Is this concept contrary to Jesus words in verse 14, “You are my friends if you do whatever I command you”? From this verse in isolation one may think that if they are an obedient servant that will make them a friend of Jesus. Indeed, that may be the very reward such a person desires. This is a wonderful desire but is it the way to obtain friendship of Jesus?

The nature of friendship is that of equals sharing their lives but how can God in the Person of Jesus Christ be considered an equal with a sinner?

On one occasions I was employed by a man who I considered a friend then – and still do. So far as being men before God we are equal but our roles within the organisation were very different. The same is true of my relationship with Jesus. He says that it is possible for us to be friends even though there is a great difference in our roles within His church. It is possible because of the incarnation. Jesus left His glory with the Father and took on humanity. In that, we are equally human. If not, then Jesus could never atone for our sin.

It is Jesus who declares that we can be friends with Him. It is not only possible but Jesus’ desire and that can been seen in His prayer in John 17 and especially verses 21-23.

The relationship of friends is very different to that of master and slave. Friends serve one another for what they can give not for what they can get. There is also love, involving sacrifice, and loyalty in friendship. Friends share the same interests and love being in company with each other.

Of course, among people there are degrees of friendship but as we read the broader context of this passage including Jesus’ prayer in chapter seventeen it is clear that Jesus desires that we have the most intimate of friendships with Him. As a friend of Jesus we will serve Him out of love and not out of duty or for some reward. As friends do, Jesus tells us His plans for the future. He warns us of what lies ahead so that we can allow Him to prepare us for them (cf. Genesis 18:17; James 2:23; John 16:13).


“Oh, taste and see that the Lord is good; Blessed is the man who trusts in Him.” Psalm 34:8 (source:

“Oh, taste and see that the Lord is good;
Blessed is the man who trusts in Him.”
Psalm 34:8

Saturday night we sometimes treat ourselves to chocolate; “Just three pieces each,” we declare, “and we’ll have some more another night.” An hour later and the whole block has gone. Another night we might open a bag of cashew nuts with the declaration that we will only have a handful each. Three handfuls later we lock the remainder away where they are not easily accessible to discourage further pilfering. Does this sound familiar in your home? Maybe you are more disciplined but you know the feeling that goes with foods that are more-ish.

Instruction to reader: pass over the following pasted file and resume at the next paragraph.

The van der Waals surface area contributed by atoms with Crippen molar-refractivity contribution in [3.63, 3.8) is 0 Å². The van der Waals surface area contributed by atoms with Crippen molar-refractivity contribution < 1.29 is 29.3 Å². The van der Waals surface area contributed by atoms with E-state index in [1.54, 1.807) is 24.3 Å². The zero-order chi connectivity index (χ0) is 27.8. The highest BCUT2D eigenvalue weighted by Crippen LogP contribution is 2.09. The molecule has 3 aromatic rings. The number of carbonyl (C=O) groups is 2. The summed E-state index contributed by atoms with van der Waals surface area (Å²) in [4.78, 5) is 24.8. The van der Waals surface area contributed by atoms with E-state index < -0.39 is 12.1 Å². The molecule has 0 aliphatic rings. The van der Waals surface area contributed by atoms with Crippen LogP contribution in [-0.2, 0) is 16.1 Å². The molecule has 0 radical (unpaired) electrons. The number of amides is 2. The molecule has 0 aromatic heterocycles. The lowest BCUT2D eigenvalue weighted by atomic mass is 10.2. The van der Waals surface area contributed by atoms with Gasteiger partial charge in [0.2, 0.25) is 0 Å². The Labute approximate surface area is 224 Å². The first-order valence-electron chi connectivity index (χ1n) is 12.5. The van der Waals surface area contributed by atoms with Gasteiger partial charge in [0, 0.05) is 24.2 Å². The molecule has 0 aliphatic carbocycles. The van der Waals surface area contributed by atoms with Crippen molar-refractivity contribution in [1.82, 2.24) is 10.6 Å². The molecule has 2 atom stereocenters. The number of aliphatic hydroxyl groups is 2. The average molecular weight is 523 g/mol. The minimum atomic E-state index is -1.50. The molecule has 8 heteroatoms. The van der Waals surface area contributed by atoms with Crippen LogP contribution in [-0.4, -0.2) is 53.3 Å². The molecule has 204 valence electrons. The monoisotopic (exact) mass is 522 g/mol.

While many people still want to debate the existence of God many others have discovered that He can be known, loved and enjoyed. Perhaps those who find Him the most more-ish are those who have suffered in some way in this fallen world. They have tasted Him in a way that others have not and long for more of His intimate and comforting fellowship. The Psalmist knew this well when he penned, “As the deer pants for the water brooks, so pants my soul for You, O God. My soul thirsts for God, for the living God. When shall I come and appear before God?” (Psalm 42:1, 2). He longed to be in God’s presence. Peter wrote of this longing for the Lord, “… as newborn babes desire the pure milk of the word that you may grow thereby, if indeed you have tasted that the Lord is gracious” (1 Peter 2:2, 3). This comes from the heart of one who really knows the Lord Jesus. Again, the Psalmist writes, “How sweet are your words to my taste, sweeter than honey to my mouth” (Psalm 119:103).

The writer of Hebrews tells us that some taste the word of God and find it unpalatable and reject it and Him. They never know what it is to have intimacy with the Lord (Hebrews 6:4-6). They choose to love the world rather than God.

Those who have truly received Jesus Christ as Lord and Saviour discover that He is a true friend who loves them and desires to share their life in every aspect. Their appetite for His company and fellowship cannot be satiated. Chocolates and nuts will eventually fill us up (even if our taste buds still want more) but we will never get to a place where we have had enough of the Lord Jesus Christ. On the contrary, the one who has received more of Him will have an even greater thirst for more. On the one hand He satisfies our every longing but on the other hand He becomes even the more more-ish.

“O God, You are my God;
Early will I seek You;
My soul thirsts for You;
My flesh longs for You
In a dry and thirsty land
Where there is no water”
Psalm 63:1